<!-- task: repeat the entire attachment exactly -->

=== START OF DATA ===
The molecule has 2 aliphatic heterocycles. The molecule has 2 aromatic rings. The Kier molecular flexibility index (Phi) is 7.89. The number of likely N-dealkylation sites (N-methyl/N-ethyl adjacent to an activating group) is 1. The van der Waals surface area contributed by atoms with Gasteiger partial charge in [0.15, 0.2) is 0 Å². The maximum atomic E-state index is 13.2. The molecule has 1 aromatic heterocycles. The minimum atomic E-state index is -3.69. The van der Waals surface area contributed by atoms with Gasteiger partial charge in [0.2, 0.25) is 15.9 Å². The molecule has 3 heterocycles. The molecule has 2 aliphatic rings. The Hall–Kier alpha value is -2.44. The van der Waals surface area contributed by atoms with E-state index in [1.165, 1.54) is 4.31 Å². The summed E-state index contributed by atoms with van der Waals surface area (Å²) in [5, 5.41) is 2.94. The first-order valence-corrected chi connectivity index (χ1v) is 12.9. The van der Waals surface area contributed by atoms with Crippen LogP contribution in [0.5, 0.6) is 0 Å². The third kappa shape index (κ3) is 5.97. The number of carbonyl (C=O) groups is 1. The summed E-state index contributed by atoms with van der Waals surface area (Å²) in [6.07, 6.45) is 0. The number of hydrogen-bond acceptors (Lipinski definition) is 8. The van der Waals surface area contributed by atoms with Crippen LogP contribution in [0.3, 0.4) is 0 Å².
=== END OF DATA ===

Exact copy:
The molecule has 2 aliphatic heterocycles. The molecule has 2 aromatic rings. The Kier molecular flexibility index (Phi) is 7.89. The number of likely N-dealkylation sites (N-methyl/N-ethyl adjacent to an activating group) is 1. The van der Waals surface area contributed by atoms with Gasteiger partial charge in [0.15, 0.2) is 0 Å². The maximum atomic E-state index is 13.2. The molecule has 1 aromatic heterocycles. The minimum atomic E-state index is -3.69. The van der Waals surface area contributed by atoms with Gasteiger partial charge in [0.2, 0.25) is 15.9 Å². The molecule has 3 heterocycles. The molecule has 2 aliphatic rings. The Hall–Kier alpha value is -2.44. The van der Waals surface area contributed by atoms with E-state index in [1.165, 1.54) is 4.31 Å². The summed E-state index contributed by atoms with van der Waals surface area (Å²) in [5, 5.41) is 2.94. The first-order valence-corrected chi connectivity index (χ1v) is 12.9. The van der Waals surface area contributed by atoms with Crippen LogP contribution in [0.5, 0.6) is 0 Å². The third kappa shape index (κ3) is 5.97. The number of carbonyl (C=O) groups is 1. The summed E-state index contributed by atoms with van der Waals surface area (Å²) in [6.07, 6.45) is 0. The number of hydrogen-bond acceptors (Lipinski definition) is 8. The van der Waals surface area contributed by atoms with Crippen LogP contribution in [0.3, 0.4) is 0 Å².